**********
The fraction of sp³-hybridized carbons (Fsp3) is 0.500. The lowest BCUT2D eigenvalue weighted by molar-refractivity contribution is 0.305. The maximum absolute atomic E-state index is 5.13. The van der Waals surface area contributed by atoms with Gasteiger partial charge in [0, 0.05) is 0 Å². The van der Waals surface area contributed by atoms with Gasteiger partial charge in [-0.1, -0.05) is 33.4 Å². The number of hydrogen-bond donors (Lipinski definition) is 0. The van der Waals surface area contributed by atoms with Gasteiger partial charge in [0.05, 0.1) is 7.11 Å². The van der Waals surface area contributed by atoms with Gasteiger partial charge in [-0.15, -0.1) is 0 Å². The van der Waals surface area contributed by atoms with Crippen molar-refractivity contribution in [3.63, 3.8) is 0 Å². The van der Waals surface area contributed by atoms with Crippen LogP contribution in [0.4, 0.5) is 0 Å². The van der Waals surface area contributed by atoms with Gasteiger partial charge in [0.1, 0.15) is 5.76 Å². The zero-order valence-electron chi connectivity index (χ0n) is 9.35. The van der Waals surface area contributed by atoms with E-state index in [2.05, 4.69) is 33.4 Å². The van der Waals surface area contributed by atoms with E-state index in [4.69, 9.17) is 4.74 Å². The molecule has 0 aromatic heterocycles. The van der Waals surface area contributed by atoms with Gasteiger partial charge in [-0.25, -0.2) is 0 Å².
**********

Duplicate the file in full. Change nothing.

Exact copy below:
The fraction of sp³-hybridized carbons (Fsp3) is 0.500. The lowest BCUT2D eigenvalue weighted by molar-refractivity contribution is 0.305. The maximum absolute atomic E-state index is 5.13. The van der Waals surface area contributed by atoms with Gasteiger partial charge in [0, 0.05) is 0 Å². The van der Waals surface area contributed by atoms with Gasteiger partial charge in [-0.1, -0.05) is 33.4 Å². The number of hydrogen-bond donors (Lipinski definition) is 0. The van der Waals surface area contributed by atoms with Gasteiger partial charge in [0.05, 0.1) is 7.11 Å². The van der Waals surface area contributed by atoms with Gasteiger partial charge in [-0.15, -0.1) is 0 Å². The van der Waals surface area contributed by atoms with Crippen molar-refractivity contribution in [3.63, 3.8) is 0 Å². The van der Waals surface area contributed by atoms with Crippen LogP contribution in [0.4, 0.5) is 0 Å². The van der Waals surface area contributed by atoms with Gasteiger partial charge in [0.1, 0.15) is 5.76 Å². The zero-order valence-electron chi connectivity index (χ0n) is 9.35. The van der Waals surface area contributed by atoms with E-state index in [2.05, 4.69) is 33.4 Å². The van der Waals surface area contributed by atoms with E-state index in [4.69, 9.17) is 4.74 Å². The molecule has 0 aromatic heterocycles. The van der Waals surface area contributed by atoms with Gasteiger partial charge in [-0.25, -0.2) is 0 Å².